The basic law in the power skills of throwing and hitting are that the player stays behind the final summation of the forces he is trying to generate until he reaches the final stage of the release of energy. He must not leak, jump, lunge, shift or transfer weight before that time.
The load is the movement back to the launch position. The launch position is the point in the swing where the player generates all movement forward to hit the ball.
Checklist for the Load
- Front knee is bent in slightly.
- Approximately 10 percent more weight is transferred to the inside of the ball of the back foot.
- Back knee is still above or inside the back foot.
- Shoulders can rotate slightly inward.
- Front arm goes back slightly but remains close to a 90-degree angle at the elbow.
- Bat remains close to its original position. The bat head does not wrap around the player’s head, as that movement will significantly increase the distance the bat must travel to get to the ball.
- Hands move back slightly but do not drop below their original position in the stance. When they drop, the motion is called a hitch, which often causes a late swing.
- At the completion of the load (i.e., the launch position), the player should be able to shut his front eye and still see the pitcher.
The stride occurs as the pitch is delivered. It should follow immediately after the load has reached the launch position or at the same time.
Checklist for the Stride
- Stride is no more than six to eight inches and toward the pitcher.
- Stride is a soft step that takes a small transfer of weight from the back foot. The stride is soft to ensure the head doesn’t move abruptly.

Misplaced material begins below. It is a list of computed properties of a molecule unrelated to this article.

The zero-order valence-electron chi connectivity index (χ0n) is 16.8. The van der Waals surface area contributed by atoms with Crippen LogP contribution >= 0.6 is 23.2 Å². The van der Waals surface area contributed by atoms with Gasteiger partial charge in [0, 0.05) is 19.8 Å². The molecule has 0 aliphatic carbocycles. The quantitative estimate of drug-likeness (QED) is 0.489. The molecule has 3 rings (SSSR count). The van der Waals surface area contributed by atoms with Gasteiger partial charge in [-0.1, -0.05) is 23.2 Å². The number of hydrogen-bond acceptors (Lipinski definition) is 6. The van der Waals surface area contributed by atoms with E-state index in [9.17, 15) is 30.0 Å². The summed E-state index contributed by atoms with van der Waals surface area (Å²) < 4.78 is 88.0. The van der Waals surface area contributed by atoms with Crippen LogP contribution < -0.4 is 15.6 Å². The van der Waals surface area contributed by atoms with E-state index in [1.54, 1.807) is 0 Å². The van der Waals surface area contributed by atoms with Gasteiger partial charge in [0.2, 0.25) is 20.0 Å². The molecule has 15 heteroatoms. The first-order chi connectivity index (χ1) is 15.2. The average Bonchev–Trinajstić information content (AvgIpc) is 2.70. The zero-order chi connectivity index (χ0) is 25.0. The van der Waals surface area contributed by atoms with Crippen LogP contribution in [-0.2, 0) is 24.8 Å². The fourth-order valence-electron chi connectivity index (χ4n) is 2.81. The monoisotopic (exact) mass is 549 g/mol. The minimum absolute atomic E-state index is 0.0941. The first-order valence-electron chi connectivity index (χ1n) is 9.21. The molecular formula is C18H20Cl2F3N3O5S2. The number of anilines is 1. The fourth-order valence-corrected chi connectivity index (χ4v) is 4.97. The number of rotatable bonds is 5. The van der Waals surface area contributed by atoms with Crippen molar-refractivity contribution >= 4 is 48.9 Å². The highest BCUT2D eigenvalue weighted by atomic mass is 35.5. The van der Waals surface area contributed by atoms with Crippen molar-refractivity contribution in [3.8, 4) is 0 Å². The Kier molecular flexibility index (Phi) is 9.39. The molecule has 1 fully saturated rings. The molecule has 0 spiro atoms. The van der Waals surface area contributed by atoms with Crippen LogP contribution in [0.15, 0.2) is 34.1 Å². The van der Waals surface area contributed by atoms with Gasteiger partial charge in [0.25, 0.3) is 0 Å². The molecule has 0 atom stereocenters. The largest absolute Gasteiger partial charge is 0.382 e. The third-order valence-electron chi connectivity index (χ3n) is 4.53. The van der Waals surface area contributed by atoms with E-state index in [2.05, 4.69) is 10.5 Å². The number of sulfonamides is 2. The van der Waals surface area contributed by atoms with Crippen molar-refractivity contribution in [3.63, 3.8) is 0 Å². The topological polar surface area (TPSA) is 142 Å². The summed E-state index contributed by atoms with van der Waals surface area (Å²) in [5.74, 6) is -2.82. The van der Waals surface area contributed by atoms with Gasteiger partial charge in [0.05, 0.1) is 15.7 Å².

- Stride lands on the big toe or ball of the foot.
- Head travels forward no more than an inch or two.
- The hands remain in the load position. A hitter will often let the hands leak forward, reducing his power.
- Check the stack (knees above the feet, chest above the knees, head above the chest) to make sure it is balanced.
A proper load should place the hitter in position to launch his energy forward.
The moment to hit has arrived. All movements before this time should be comfortable, effortless, and rhythmical. The hitter should use no force to create the load or the stride.
The movement forward to hit the ball starts with the hips. Rotate the back hip forward while pivoting on the ball of the back foot.
The Bug Analogy
An analogy may help the player learn this pivot. Ask the player to pretend that he has stepped on a bug with the ball of his back foot. The bug is in soft dirt, so he is undamaged but trapped. Now, if the hitter transfers his weight early or overstrides, the heel of the back foot will move upward so that only the toes are touching the ground. The bug can escape if this happens. The hitter much keep him trapped. The objective is to squash the bug by pivoting the foot forward with the weight staying directly over the ball of the foot where the bug is trapped.
Checklist for Hip Rotation
- Front foot is now planted on the ground with heel down.
- Front leg is braced and firm.
- Back heel starts to lift up.
- Hip rotation is released by the pivot on the back foot (squash of bug). If the back foot does not rotate/pivot, the hitter will not have good hip rotation or proper balance.
- Back knee starts to dive in.
- Posture is good and weight is balanced.
- Belly button starts to move under the eyes.
- Hands work together to bring the knob of the bat towards the ball with the barrel up. Hands lag hips ever so slightly.